Dietary Modifications: Kidney Stone Prevention
Diet Can Predispose to Kidney Stone Formation
- Increasing urine volume to at least 2 liters per day (1/2 gallon) can reduce the recurrence of stone disease by up to 40 to 50%. Fluid intake mainly should include water but any fluid is better than no fluid. One need to drink as much as twice this amount especially in the summer to make 2 liters of urine a day.
- Sufficient calcium intake, i.e. 1200 mg per day, is crucial, because it allows for binding of oxalate in the intestine thus increase in urinary oxalate can be avoided.
- Low intake of animal protein (meat, fish, poultry) i.e. 50 to 60 g/day is recommended since animal proteins increase urinary calcium, oxalate and uric acid, and lower citrate. Following a diet rich in alkali (vegetables, fruit) is associated with a lower risk of stone formation.
- Dietary oxalate restriction (<100 mg/day) is also useful in lowering urinary oxalate excretion. Avoiding foods rich in oxalate: fruits such as raspberries, figs, and plums; vegetables such as spinach, rhubarb, cucumber, green peppers, sweet potato and beets; most nuts, tea, wheat bran, chocolate, soya bean, popcorn, and high amounts of vitamin C.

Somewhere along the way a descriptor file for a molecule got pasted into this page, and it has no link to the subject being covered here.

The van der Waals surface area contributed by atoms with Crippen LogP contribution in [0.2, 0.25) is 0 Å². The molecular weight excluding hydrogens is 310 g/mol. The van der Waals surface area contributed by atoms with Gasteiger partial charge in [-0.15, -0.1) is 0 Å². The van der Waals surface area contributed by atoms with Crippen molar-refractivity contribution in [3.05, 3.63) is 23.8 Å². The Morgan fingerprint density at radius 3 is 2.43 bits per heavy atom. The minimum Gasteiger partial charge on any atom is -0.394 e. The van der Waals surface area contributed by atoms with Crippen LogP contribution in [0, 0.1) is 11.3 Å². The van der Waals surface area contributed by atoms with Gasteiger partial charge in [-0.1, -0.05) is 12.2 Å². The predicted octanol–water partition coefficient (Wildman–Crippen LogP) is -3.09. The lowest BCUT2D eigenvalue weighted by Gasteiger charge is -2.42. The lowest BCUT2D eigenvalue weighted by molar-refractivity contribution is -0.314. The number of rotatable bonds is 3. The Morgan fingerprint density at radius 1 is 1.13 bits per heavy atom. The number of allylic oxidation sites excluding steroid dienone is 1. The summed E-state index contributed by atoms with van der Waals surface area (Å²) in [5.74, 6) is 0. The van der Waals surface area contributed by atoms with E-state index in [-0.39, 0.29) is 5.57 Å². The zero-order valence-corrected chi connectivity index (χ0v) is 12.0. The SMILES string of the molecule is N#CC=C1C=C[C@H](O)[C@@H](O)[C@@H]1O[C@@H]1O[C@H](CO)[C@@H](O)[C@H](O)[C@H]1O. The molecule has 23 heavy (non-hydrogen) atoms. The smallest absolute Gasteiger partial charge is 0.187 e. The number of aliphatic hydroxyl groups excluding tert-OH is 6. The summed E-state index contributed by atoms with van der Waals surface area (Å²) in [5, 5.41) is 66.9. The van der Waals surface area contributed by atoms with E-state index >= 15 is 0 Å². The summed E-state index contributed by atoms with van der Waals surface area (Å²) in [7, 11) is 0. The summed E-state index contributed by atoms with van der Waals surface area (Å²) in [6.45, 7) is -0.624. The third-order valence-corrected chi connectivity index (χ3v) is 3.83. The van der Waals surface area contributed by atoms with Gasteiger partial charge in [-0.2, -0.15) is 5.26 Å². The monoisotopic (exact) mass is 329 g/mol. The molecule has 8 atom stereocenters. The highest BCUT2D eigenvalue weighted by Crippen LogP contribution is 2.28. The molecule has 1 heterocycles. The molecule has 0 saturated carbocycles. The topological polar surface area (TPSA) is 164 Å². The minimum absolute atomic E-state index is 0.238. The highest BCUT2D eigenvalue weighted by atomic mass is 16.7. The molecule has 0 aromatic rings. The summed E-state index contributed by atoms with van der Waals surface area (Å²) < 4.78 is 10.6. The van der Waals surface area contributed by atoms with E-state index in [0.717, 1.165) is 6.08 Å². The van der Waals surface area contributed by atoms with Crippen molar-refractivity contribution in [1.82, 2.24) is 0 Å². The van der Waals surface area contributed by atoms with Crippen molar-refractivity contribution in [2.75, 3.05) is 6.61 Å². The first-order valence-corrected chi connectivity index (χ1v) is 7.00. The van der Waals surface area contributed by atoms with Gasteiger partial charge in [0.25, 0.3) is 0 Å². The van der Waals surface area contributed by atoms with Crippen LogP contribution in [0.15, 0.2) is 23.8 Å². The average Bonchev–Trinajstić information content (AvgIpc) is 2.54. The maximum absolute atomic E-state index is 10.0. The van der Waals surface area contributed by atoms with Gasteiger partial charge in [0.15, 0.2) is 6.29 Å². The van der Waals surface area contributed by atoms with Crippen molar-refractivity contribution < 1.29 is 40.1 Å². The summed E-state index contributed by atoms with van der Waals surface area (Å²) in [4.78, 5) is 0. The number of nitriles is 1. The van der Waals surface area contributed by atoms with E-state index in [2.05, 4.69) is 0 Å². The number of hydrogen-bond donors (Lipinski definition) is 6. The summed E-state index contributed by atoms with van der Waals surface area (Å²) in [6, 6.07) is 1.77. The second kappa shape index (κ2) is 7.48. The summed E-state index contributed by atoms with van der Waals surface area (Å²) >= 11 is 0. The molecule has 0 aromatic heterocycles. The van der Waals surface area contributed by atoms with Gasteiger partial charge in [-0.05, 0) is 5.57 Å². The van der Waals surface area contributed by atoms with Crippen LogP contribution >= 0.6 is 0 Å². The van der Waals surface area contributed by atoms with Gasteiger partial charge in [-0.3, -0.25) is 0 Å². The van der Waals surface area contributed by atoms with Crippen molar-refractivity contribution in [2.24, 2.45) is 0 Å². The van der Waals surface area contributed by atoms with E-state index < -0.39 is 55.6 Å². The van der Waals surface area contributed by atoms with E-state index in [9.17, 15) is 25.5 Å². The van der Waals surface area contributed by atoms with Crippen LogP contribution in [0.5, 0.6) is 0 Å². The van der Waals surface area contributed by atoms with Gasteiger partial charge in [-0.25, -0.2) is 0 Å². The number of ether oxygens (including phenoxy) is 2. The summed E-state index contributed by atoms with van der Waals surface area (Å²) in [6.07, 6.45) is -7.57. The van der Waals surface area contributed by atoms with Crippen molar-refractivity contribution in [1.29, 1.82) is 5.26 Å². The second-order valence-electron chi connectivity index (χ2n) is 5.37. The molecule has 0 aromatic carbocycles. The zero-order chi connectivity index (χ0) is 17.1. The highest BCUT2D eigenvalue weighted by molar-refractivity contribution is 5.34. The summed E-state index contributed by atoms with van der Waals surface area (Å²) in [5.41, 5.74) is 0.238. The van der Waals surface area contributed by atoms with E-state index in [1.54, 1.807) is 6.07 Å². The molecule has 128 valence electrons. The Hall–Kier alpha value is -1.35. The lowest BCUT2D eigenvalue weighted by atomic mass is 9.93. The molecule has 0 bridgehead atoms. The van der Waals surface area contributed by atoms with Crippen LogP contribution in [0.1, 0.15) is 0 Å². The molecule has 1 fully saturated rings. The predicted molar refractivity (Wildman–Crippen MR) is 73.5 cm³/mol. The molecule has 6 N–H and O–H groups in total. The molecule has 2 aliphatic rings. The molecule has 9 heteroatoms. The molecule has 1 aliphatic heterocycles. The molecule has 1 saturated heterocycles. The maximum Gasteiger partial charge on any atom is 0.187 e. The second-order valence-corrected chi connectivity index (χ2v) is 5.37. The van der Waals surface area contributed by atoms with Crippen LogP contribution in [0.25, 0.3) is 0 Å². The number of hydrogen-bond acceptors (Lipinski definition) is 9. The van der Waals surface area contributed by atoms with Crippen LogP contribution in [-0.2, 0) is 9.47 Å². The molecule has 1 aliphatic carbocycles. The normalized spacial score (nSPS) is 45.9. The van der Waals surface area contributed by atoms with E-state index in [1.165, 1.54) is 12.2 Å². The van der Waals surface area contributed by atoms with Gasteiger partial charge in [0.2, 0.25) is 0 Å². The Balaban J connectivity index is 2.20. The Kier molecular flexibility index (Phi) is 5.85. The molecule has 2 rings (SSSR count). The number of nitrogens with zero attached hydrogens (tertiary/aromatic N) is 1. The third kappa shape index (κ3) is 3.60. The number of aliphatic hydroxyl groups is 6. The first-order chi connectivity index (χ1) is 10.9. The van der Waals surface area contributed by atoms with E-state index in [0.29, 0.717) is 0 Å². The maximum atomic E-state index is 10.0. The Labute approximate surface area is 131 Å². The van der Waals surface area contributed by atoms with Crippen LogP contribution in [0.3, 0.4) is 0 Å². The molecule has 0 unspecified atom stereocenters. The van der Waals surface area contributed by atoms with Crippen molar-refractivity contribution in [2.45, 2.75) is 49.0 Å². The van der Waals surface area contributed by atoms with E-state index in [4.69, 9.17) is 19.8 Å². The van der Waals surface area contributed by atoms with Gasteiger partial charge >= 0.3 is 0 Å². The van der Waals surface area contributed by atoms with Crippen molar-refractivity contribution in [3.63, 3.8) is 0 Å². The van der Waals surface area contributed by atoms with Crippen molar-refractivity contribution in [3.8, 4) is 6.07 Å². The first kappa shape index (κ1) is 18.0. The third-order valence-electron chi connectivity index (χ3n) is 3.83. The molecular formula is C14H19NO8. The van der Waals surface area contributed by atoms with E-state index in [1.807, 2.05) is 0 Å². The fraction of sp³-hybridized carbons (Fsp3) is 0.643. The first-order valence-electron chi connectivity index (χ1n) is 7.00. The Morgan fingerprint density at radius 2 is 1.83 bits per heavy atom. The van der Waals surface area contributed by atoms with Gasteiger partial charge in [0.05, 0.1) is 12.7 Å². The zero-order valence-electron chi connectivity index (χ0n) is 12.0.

- Increasing urinary citrate (lemons and oranges) reduces the stone recurrence
- Low intake of dietary sodium, refined sugars; and soft drinks and colas.
A “common sense diet” containing sufficient amounts of fluids, 1200 mg of calcium per day and reduced amounts of flesh protein as well as salt is able to reduce the 5 year stone recurrence rate in calcium stone formers by 50%.
Once lifestyle changes are undertaken, repeat 24 hour urine measurements are obtained to guide therapy.